It is unnecessary to dwell on these views for they are familiar from elsewhere. What is of interest is the use made of them in the framing of the policies for the development of science and in philosophical discussions. For the suppression of some philosophical schools of thought was sometimes justified as a measure intended to protect the national culture against the evils of cosmopolitism.
Those who were responsible for the formulation and implementation of the policies of the Academy assumed the distinction between cosmopolitan and international science as the basic principle in all their decisions. This not only resulted in declarations of admiration for the progressive Soviet science, in advocating and in establishing close cultural and scientific relations with the Soviet Union, but also in maintaining these relations to the exclusion of contacts with the world outside the Soviet sphere. Very soon after the Academy was set up, the recommendation to sever all contacts with science that was not international was formulated and implemented.
In philosophical discussions the distinction between cosmopolitan and internationalism rendered immediate and valuable service in establishing Marxist-Leninist philosophy in its dominant position. It was impossible to deny that the philosophical schools of thought other than Marxism-Leninism developed in close connection with Western European philosophy, had their origin in and drew their stimulus from its developments. It followed from the doctrine of cosmopolitism that non-Marxist philosophy reflected a hostile ideology and that to continue its cultivation was a political act directed against national interests. To criticise the logic of such a verdict was to stand condemned by one’s own words.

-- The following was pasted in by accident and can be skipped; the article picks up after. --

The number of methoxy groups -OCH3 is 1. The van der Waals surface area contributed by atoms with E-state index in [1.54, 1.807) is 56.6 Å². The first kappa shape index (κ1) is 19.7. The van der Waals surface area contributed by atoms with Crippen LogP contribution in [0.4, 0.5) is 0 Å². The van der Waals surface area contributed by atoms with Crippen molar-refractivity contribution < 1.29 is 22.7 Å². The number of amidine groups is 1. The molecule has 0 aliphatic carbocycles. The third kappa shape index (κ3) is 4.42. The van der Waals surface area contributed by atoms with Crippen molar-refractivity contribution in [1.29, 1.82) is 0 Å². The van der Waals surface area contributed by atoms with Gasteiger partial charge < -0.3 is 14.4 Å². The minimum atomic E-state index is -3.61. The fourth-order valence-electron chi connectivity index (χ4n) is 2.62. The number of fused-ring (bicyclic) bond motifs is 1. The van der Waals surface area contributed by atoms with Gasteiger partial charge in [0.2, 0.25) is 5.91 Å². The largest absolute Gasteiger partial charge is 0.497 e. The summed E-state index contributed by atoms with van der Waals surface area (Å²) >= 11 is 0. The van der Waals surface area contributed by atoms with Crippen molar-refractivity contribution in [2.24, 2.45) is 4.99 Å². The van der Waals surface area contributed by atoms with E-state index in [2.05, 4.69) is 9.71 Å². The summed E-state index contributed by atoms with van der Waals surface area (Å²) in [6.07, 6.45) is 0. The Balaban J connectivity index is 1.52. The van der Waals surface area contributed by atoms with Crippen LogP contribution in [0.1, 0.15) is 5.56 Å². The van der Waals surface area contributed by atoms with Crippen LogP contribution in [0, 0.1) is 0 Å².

The doctrine of cosmopolitism helped to increase the political pressure upon the philosophers and to induce one more inhibition to the freedom of expression. It also opened the flood-gate through which a mounting stream of translations from the Russian and of Russian publications began to pour into Poland. Biology and economics were probably the first to experience a pronounced effort to impose upon them the ideological theories accepted in Soviet biology and economics. This was accompanied by a vast and indiscriminate supply of translated articles, pamphlets and books on these subjects published in the Soviet Union. Anything whatsoever that happened to come into the hands of the publishers was published in translation.
The position in philosophy was at first different. Soviet philosophical articles and essays, translated and published in Polish periodicals, were initially few in number and carefully selected. Whatever opinion could have been formed about them, they did not offend intellectual standards accepted in Poland, prior to the establishment of the Marxist-Leninist dominance strictly adhered to by everyone. When a deviation from this rule occurred in 1947, it was unfavourably commented upon by Marxist and non-Marxist alike. This wise discrimination was abandoned with the proclamation of the dogma of two sciences, the cosmopolitan and the international. The eagerness with which anything Russian was seized upon to be extolled and admired rendered poor service to the reputation of Soviet philosophy.
For a few years contacts outside the Soviet part of the world were restricted to the point of complete severance. Some philosophers who sent their contributions to the international congress of philosophy, held in Brussels in 1953, were publicly censured. Opportunities of obtaining books and periodicals published in the non-Soviet world were largely limited to those who were to use them for the purpose of ideological polemics. Philosophical developments outside the Soviet world were generally known only by hearsay or as reflected in the distorting mirror of Marxist-Leninist criticism, from which, to recall Schaff’s observation, academic objectivitism and philosophical detachment disappeared. Isolated from the exchange of ideas, non-Marxist philosophy was expected to offer less resistance or to become submerged by the expanding Marxist-Leninist philosophy.